Signs of overheating in the real estate market could lead the central bank to review the requirements for issuing housing loans
The latest Financial Stability Review by Eesti Pank notes that there is a lot of activity in the Estonian housing market, unlike during a typical crisis. Developers have fewer new apartments on offer than usual, and so people wanting to invest in real estate using the savings they have built up during the pandemic and the money that will be released from the second pension pillar in the autumn may lead to real estate market to overheat. If real estate prices and household debt levels should start to rise very rapidly, the central bank is ready to tighten the requirements on issuing housing loans.
In the assessment of Eesti Pank, the risks to the functioning of the financial sector are large, but companies and people have so far managed their financial obligations well. The risk to financial stability is reduced by a strong banking sector that is well capitalised and profitable. This makes banks better able to cope with loan losses and has allowed them to continue lending to companies and households during the pandemic. It is still possible though that the spread of the virus will not cease and that the restrictions will have to remain in place for longer, in which case several major sectors of the economy could face difficulties. Eesti Pank finds that the banks would be able to support companies and households even in a much more negative economic scenario than that which is currently foreseen.
The real estate market has been very active despite the crisis because the interest in buying has been supported by wage rises in most sectors of the economy and by rapid growth in household deposits. Eesti Pank does not currently see any major problems in the real estate market, but looking forward the risks will increase of real estate prices starting to rise fast. Prices may rise rapidly because of a combination of factors, as Covid-19 is being brought under control and the restrictions removed, people feel increasingly confident, borrowing is cheap because of the monetary policy of the central banks, the banks want to lend on good terms, and more than a billion euros will be taken out of the second pension pillar in the autumn.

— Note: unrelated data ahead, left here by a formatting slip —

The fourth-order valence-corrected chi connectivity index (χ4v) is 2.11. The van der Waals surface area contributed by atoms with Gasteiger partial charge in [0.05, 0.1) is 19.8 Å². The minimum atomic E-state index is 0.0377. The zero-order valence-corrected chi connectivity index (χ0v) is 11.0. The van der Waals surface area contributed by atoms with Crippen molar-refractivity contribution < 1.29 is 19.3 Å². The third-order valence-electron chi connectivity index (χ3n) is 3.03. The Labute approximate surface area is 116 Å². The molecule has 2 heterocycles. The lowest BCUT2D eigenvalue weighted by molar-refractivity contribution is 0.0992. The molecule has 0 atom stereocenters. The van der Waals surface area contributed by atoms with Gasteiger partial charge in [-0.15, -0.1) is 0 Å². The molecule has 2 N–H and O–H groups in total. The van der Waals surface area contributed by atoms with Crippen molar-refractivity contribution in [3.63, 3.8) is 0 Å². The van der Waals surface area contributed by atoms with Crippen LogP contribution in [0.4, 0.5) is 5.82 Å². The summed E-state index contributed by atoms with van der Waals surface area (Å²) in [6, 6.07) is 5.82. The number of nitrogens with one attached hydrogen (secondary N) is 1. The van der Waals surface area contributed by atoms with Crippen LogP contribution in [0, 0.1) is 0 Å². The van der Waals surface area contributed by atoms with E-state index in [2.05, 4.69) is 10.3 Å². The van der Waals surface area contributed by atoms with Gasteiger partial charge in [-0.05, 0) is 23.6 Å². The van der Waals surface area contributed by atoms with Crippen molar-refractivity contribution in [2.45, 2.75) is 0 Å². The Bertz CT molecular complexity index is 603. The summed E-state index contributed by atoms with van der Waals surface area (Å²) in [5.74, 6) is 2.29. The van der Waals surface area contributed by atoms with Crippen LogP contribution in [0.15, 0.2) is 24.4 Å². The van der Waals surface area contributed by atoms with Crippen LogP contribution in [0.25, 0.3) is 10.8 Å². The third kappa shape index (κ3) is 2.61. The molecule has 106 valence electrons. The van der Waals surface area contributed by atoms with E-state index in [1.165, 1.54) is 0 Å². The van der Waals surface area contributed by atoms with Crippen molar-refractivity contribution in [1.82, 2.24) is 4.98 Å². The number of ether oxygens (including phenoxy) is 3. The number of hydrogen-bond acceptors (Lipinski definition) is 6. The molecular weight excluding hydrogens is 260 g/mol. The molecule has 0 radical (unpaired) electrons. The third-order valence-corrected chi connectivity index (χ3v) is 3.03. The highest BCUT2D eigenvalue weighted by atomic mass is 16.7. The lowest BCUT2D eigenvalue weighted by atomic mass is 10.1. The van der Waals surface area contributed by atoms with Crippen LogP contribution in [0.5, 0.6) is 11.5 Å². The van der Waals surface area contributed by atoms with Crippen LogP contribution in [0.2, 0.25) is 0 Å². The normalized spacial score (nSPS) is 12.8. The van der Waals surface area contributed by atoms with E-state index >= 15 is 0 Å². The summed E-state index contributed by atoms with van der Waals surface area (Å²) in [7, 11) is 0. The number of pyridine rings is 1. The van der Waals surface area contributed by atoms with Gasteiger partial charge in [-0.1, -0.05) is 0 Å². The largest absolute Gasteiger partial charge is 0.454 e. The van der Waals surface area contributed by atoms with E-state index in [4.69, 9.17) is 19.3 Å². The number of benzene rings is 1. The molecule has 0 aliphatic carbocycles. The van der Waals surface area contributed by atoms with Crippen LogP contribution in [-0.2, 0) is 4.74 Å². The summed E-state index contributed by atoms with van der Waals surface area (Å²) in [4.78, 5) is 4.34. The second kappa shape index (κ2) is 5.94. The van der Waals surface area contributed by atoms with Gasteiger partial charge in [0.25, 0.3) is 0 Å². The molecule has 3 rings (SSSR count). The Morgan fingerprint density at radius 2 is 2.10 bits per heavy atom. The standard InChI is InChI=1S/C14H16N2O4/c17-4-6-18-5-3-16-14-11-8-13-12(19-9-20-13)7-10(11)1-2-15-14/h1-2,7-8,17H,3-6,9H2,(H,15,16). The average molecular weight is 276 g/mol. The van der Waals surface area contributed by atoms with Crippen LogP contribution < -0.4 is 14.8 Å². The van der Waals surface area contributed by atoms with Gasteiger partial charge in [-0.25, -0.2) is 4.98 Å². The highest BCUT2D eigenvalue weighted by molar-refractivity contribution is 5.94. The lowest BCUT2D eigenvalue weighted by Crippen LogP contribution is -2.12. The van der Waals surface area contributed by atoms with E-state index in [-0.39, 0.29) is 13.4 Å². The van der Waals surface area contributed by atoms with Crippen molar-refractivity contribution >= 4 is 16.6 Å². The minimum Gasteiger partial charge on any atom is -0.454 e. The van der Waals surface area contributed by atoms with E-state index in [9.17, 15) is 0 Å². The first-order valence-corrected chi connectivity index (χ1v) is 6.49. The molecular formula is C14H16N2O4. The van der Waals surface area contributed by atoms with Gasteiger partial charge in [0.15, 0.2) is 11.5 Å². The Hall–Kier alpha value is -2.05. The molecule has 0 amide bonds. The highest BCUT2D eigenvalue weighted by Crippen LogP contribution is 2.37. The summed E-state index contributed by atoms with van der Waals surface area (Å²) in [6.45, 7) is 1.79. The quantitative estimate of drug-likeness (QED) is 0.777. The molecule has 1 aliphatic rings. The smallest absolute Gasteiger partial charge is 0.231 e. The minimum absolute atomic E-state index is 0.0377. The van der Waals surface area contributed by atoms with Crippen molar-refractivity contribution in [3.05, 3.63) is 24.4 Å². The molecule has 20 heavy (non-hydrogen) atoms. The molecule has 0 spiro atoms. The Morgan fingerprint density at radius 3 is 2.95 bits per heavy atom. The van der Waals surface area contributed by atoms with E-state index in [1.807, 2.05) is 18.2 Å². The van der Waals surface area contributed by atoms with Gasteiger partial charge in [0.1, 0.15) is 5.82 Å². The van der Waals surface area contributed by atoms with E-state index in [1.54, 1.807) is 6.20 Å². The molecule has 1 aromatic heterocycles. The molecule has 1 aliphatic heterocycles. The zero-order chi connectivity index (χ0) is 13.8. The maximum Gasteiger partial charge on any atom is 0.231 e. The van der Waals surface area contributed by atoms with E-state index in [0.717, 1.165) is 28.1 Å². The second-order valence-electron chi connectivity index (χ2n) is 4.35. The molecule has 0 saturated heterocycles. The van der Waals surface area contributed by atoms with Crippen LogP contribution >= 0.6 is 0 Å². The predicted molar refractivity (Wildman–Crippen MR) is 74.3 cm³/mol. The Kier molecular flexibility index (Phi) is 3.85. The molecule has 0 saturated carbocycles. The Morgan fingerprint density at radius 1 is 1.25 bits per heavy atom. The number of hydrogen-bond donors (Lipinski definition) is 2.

If a large part of the money that is taken out of the second pillar is used to make larger down payments on housing loans than previously, it would amplify further the investment in real estate made with borrowed money. If there is a real estate boom, people may not accurately estimate their ability to service their loans or the real value of their investment. There was a similar real estate boom in Estonia about 15 years ago, when a price bubble expanded in the real estate market and household debt increased dramatically.
If real estate prices should start to rise very rapidly and household debt levels do so together with them, Eesti Pank is ready to tighten the requirements on issuing housing loans. Eesti Pank has set requirements that are designed to prevent a lending boom and protect households and borrowers from taking on too much risk. The current Eesti Pank rules allow loans to be issued for up to 85% of the value of the real estate backing the loan, while the loan repayments may not exceed 50% of the income of the borrower.
If the loan is guaranteed by KredEx though, the banks may exceptionally lend up to 90% of the value of the real estate used as collateral. There has been a substantial increase in the past year in the use of KredEx guarantees to reduce down payments. In spring last year, 12% of new housing loans by volume used KredEx guarantees to reduce the down payment below 15%, while in spring this year 18% did. If this increased use of guarantees causes demand for real estate to grow substantially, and with it prices, then housing actually becomes less accessible. The central bank considers that there should be a thorough assessment of how broadly the state provides guarantees through KredEx.